The Métis flag was first used by Métis resistance fighters in Canada before the 1816 Battle of Seven Oaks, having been received as a gift from Alexander MacDonell of Greenfield of the North West Company in 1814, and has been used to represent the political and military force of the Métis from as early as 1816.
The flag shows a white infinity symbol on a field of either blue or red. The infinity symbol has two meanings: it represents the faith that the Métis culture shall live on forever, and the mixing of the European immigrants (primarily French) and the First Nations peoples. As such, it can also be perceived as two conjoined circles, standing for the unity of two cultures.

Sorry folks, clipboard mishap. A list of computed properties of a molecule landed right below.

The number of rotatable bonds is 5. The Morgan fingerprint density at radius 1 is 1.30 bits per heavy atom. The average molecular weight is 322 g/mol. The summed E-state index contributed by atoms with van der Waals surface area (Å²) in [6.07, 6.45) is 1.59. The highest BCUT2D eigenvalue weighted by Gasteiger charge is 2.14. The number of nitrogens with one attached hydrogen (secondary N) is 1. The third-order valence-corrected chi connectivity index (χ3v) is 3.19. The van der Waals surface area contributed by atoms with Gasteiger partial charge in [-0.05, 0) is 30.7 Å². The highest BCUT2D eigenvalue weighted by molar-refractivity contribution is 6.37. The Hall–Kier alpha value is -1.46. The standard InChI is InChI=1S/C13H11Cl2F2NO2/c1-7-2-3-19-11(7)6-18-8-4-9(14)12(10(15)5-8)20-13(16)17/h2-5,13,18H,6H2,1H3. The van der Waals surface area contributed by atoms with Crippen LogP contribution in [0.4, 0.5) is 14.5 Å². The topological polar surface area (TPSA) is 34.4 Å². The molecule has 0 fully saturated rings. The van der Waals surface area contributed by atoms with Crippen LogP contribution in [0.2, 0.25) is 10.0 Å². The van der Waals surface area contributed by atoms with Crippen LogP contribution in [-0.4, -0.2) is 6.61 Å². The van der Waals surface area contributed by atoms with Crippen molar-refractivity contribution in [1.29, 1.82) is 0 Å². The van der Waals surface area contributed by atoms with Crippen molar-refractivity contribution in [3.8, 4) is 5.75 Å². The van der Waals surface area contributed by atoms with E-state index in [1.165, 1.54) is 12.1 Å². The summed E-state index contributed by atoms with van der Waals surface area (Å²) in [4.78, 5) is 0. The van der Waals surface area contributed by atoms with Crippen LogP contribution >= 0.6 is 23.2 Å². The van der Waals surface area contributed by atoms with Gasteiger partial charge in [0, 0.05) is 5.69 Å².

The flag can still be viewed in traditional Métis territories in Manitoba, Saskatchewan and Alberta, and extended into Northern Ontario. The blue background flag has been accepted by the Métis National Council as the official flag of the Métis Nation. The red flag now stands as the provincial ensign for the Métis Nation of Alberta.
- "Symbols and Traditions". Métis Nation of Ontario. Archived from the original on 2015-01-09. Retrieved 2015-01-08.
- "History of the Metis Flag | Manitoba Metis Federation Inc". www.mmf.mb.ca. Retrieved 2019-02-13.
- "The Métis flag". Gabriel Dumont Institute(Métis Culture & Heritage Resource Centre). Archived from the original on 2013-07-24.
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